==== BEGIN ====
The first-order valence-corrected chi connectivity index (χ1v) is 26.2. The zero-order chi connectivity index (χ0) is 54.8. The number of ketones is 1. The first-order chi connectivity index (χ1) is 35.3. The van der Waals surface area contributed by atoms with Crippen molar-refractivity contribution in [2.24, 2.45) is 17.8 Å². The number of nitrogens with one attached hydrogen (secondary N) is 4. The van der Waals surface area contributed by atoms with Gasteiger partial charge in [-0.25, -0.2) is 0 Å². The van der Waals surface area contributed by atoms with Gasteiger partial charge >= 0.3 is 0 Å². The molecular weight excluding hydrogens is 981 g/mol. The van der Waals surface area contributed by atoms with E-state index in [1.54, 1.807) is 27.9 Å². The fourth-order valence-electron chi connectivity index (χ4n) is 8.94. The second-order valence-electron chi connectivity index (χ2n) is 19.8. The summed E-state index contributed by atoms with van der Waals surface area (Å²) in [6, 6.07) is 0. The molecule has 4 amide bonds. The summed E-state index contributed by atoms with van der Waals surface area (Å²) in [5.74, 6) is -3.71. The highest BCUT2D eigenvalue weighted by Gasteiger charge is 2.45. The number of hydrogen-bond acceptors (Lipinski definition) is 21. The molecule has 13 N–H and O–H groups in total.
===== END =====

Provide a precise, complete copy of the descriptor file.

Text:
The first-order valence-corrected chi connectivity index (χ1v) is 26.2. The zero-order chi connectivity index (χ0) is 54.8. The number of ketones is 1. The first-order chi connectivity index (χ1) is 35.3. The van der Waals surface area contributed by atoms with Crippen molar-refractivity contribution in [2.24, 2.45) is 17.8 Å². The number of nitrogens with one attached hydrogen (secondary N) is 4. The van der Waals surface area contributed by atoms with Gasteiger partial charge in [-0.25, -0.2) is 0 Å². The van der Waals surface area contributed by atoms with Gasteiger partial charge >= 0.3 is 0 Å². The molecular weight excluding hydrogens is 981 g/mol. The van der Waals surface area contributed by atoms with E-state index in [1.54, 1.807) is 27.9 Å². The fourth-order valence-electron chi connectivity index (χ4n) is 8.94. The second-order valence-electron chi connectivity index (χ2n) is 19.8. The summed E-state index contributed by atoms with van der Waals surface area (Å²) in [6, 6.07) is 0. The molecule has 4 amide bonds. The summed E-state index contributed by atoms with van der Waals surface area (Å²) in [5.74, 6) is -3.71. The highest BCUT2D eigenvalue weighted by Gasteiger charge is 2.45. The number of hydrogen-bond acceptors (Lipinski definition) is 21. The molecule has 13 N–H and O–H groups in total.